Labour, Demography, and the Export-oriented Growth Model in China
In this paper, we argue that the export-oriented growth model in China is an unavoidable choice for China given its demographics and low level of urbanisation. The low dependency ratio and low urbanisation rate jointly determine a large amount of supply of labour and the slow growth of labour income, which in turn leads to the rapid accumulation of capital and the manufacturing sector. However, the two factors also determine a relatively small domestic market, and the only way to clear the market is to export. Judging by the pace of China's demographic transition and urbanisation, we expect that China's export-oriented model will continue up until 2025.
Volume (Year): 5 (2009)
Issue (Month): (December)
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- Bloom, David E. & Canning, David & Mansfield, Richard K. & Moore, Michael, 2007.
"Demographic change, social security systems, and savings,"
Journal of Monetary Economics,
Elsevier, vol. 54(1), pages 92-114, January.
- David Bloom & David Canning & Rick Mansfield & Michael Moore, 2006. "Demographic Change, Social Security Systems, and Savings," PGDA Working Papers 1906, Program on the Global Demography of Aging.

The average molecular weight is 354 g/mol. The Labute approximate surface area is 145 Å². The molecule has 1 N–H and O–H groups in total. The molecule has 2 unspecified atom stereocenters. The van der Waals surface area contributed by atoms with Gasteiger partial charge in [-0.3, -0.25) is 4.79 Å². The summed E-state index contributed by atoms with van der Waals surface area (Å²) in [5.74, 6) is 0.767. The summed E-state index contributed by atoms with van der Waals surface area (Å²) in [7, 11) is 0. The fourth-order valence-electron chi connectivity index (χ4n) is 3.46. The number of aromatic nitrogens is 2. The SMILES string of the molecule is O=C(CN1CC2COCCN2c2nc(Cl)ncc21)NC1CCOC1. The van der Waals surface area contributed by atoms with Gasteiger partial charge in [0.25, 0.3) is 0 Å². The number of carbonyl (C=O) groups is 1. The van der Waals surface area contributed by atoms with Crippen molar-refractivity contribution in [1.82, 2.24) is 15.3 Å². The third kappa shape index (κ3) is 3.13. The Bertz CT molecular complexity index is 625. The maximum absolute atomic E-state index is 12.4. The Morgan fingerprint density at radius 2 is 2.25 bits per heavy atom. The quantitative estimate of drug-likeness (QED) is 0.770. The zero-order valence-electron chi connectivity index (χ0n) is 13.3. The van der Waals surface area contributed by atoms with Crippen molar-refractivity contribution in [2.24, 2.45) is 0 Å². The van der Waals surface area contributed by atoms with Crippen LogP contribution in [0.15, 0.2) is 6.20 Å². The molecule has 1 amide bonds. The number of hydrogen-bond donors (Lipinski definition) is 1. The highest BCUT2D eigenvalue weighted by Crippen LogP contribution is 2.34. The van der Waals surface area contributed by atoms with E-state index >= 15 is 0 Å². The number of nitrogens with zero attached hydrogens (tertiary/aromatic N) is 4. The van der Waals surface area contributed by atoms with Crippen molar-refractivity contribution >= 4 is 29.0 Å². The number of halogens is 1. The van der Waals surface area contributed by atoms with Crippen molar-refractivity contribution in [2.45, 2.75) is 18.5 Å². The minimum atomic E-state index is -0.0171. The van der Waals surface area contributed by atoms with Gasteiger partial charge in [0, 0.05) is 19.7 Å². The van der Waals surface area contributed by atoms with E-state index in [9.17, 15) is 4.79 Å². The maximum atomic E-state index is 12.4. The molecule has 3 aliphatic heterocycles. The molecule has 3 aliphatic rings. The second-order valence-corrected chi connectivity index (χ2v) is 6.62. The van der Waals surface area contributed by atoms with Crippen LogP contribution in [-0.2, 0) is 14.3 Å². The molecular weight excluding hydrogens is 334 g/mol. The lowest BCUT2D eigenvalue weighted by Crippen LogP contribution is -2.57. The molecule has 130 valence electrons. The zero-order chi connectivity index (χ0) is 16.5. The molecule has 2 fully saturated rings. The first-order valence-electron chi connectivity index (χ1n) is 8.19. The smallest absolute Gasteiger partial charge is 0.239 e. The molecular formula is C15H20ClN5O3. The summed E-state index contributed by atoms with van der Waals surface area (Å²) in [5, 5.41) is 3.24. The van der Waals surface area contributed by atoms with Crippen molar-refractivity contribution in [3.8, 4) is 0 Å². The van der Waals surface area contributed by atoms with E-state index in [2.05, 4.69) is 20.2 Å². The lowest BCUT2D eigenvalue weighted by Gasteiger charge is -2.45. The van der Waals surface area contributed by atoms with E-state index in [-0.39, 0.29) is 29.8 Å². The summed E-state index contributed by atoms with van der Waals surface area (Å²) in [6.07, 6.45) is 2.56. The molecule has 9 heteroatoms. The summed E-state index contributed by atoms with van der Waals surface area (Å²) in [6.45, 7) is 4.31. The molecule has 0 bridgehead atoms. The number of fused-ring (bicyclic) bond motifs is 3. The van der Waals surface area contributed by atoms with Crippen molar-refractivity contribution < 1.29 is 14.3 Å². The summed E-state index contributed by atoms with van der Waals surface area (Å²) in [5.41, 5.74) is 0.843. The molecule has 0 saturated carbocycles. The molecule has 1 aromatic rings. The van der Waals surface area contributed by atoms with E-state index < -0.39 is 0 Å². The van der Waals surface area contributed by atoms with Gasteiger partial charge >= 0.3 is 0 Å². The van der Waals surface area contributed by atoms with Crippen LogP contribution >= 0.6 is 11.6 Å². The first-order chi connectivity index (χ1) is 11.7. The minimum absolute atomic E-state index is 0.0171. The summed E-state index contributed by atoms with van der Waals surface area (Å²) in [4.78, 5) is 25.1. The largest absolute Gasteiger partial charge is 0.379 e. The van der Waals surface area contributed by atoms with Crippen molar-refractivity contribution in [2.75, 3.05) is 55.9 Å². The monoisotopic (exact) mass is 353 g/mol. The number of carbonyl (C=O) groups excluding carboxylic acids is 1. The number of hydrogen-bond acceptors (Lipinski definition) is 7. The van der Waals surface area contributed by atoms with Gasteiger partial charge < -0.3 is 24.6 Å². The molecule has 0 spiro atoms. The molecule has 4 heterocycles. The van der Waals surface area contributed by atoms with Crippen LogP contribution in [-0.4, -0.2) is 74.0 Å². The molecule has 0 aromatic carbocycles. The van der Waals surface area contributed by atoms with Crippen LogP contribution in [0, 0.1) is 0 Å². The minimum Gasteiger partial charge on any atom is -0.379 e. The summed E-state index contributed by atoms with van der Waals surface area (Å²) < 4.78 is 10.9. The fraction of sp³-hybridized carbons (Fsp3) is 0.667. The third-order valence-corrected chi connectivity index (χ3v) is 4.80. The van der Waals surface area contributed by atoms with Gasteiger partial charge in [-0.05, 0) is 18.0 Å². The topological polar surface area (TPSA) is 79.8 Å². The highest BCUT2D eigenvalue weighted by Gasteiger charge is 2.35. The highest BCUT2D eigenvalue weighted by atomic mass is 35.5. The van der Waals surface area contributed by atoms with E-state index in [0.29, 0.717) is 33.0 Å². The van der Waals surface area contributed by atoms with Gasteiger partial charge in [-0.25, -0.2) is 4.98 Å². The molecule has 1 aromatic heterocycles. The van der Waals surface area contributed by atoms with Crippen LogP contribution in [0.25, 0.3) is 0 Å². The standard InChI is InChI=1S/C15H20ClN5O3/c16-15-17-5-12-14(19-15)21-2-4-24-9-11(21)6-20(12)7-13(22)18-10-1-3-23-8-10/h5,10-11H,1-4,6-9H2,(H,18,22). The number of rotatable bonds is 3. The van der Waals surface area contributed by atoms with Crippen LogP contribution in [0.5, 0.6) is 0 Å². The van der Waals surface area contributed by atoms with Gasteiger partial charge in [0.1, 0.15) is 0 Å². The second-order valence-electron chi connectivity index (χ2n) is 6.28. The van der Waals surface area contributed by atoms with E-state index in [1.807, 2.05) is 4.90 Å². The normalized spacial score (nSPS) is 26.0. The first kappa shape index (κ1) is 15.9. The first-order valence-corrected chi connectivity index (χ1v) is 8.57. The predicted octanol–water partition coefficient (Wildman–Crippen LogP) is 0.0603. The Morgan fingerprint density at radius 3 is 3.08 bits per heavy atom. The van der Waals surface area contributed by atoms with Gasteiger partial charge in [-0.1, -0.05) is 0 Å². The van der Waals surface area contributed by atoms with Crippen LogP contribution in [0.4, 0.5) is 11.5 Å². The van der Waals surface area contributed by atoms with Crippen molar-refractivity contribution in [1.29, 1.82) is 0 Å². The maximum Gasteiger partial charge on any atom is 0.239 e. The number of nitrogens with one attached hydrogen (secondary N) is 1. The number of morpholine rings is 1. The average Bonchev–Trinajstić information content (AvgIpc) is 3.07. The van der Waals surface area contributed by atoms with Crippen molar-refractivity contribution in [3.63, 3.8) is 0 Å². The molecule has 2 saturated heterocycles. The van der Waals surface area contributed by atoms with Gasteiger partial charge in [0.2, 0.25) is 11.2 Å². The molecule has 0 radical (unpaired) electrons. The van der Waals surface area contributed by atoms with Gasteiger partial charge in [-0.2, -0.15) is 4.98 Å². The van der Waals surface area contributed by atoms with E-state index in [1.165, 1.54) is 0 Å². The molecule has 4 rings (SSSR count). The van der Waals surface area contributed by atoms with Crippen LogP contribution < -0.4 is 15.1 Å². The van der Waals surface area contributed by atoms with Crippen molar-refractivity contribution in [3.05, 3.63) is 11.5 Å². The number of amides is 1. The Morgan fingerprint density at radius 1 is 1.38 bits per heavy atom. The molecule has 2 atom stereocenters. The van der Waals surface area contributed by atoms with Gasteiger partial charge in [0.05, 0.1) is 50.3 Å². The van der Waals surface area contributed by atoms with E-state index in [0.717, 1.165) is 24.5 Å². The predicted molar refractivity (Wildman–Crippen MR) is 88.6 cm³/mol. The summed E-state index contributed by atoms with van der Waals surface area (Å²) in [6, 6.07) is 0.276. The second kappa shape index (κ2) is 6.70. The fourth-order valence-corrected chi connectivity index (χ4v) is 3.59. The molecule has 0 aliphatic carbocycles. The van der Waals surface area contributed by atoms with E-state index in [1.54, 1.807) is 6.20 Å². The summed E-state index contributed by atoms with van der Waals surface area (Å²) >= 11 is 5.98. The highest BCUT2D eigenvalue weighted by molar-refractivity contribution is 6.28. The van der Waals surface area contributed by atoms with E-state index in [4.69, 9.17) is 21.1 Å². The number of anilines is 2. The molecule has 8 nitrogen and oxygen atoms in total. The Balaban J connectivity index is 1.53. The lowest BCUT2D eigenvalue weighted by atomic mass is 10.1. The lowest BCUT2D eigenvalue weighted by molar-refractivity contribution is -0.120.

- David E. Bloom & David Canning & Rick Mansfield & Michael Moore, 2006. "Demographic Change, Social Security Systems, and Savings," NBER Working Papers 12621, National Bureau of Economic Research, Inc.
- Bloom, David E & Williamson, Jeffrey G, 1998. "Demographic Transitions and Economic Miracles in Emerging Asia," World Bank Economic Review, World Bank Group, vol. 12(3), pages 419-455, September.
- David E. Bloom & Jeffrey G. Williamson, 1997. "Demographic Transitions and Economic Miracles in Emerging Asia," NBER Working Papers 6268, National Bureau of Economic Research, Inc.